Japan counts on Asian market to help shift to green energy
TOKYO (AP) — Japan is focusing on its neighbors in Asia as it hopes to take a leadership role in the growing push to reduce emissions, having earmarked $10 billion to help the region speed up the move away from fossil fuels.
The Economy and Industry Ministry hosted the first “Asia green growth partnership” meeting Monday, bringing together more than 20 nations, including Thailand and India, as well as the U.S., Australia and countries in the Middle East.
“There are a variety of energy transition pathways in each country. It is most effective to make efforts according to each country’s economic, social and energy situation and technological capabilities,” said Hiroshi Kajiyama, the outgoing minister, with the Cabinet reshuffle being held about the same time as the meeting.
He stressed the importance of various options, “such as nuclear power, hydrogen and ammonia, to promote energy transitions in a realistic way.”
The meeting was held online because of COVID-19 restrictions. Japan hopes it will be an annual gathering, with the goal of helping nations meet the Paris accord on climate change. The goal of the Paris accord is to cap global temperature rise at 1.5 degrees Celsius (2.7 Fahrenheit) by 2100.
A ministry official told The Associated Press the effort to get Asia on board helps Japan’s energy transition in the long run because that would mean a bigger market in that sector, which Japan sees as critical. Asian nations will be free to develop their own solutions, he said, speaking on customary condition of anonymity.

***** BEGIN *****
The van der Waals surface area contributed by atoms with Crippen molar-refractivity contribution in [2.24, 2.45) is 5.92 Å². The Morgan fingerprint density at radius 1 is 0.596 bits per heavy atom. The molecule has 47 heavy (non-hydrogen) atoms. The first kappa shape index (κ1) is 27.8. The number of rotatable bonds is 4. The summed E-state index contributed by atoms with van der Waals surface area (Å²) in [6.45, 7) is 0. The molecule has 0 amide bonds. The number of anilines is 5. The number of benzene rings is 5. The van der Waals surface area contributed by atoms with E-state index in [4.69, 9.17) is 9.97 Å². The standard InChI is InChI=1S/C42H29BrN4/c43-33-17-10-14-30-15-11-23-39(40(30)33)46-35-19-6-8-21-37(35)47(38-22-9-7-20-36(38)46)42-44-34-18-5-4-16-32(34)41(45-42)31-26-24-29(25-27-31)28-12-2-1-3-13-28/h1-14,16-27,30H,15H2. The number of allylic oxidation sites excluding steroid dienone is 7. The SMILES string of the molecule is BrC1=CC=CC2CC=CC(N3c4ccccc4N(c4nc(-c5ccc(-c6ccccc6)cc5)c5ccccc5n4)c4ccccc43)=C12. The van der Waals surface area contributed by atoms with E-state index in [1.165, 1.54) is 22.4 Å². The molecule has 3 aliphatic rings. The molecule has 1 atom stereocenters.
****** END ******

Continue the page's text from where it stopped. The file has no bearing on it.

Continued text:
The minister’s statement that there is no “single pathway to carbon neutrality” echoes the views of the International Energy Agency, based in Paris, which also took part in Monday’s meeting.
China was invited but is not taking part, citing the recent national holidays.
Japan has among the world’s highest per capita emissions, although experts say it holds potential in making a shift to renewable energy because of its natural environment and technological prowess.
Japan remains more than 80% dependent on fossil fuels but ranks third in the world in solar power generation capacity after China and the U.S., according to IEA data.
Experts are warning the world continues to heat up, despite various nations’ emissions targets. Last year, Japan pledged to become carbon neutral, achieving net zero greenhouse gas emissions by 2050.
Resource-poor Japan includes nuclear power in its energy mix plans, although some nuclear plants remain offline after the 2011 Fukushima nuclear disaster.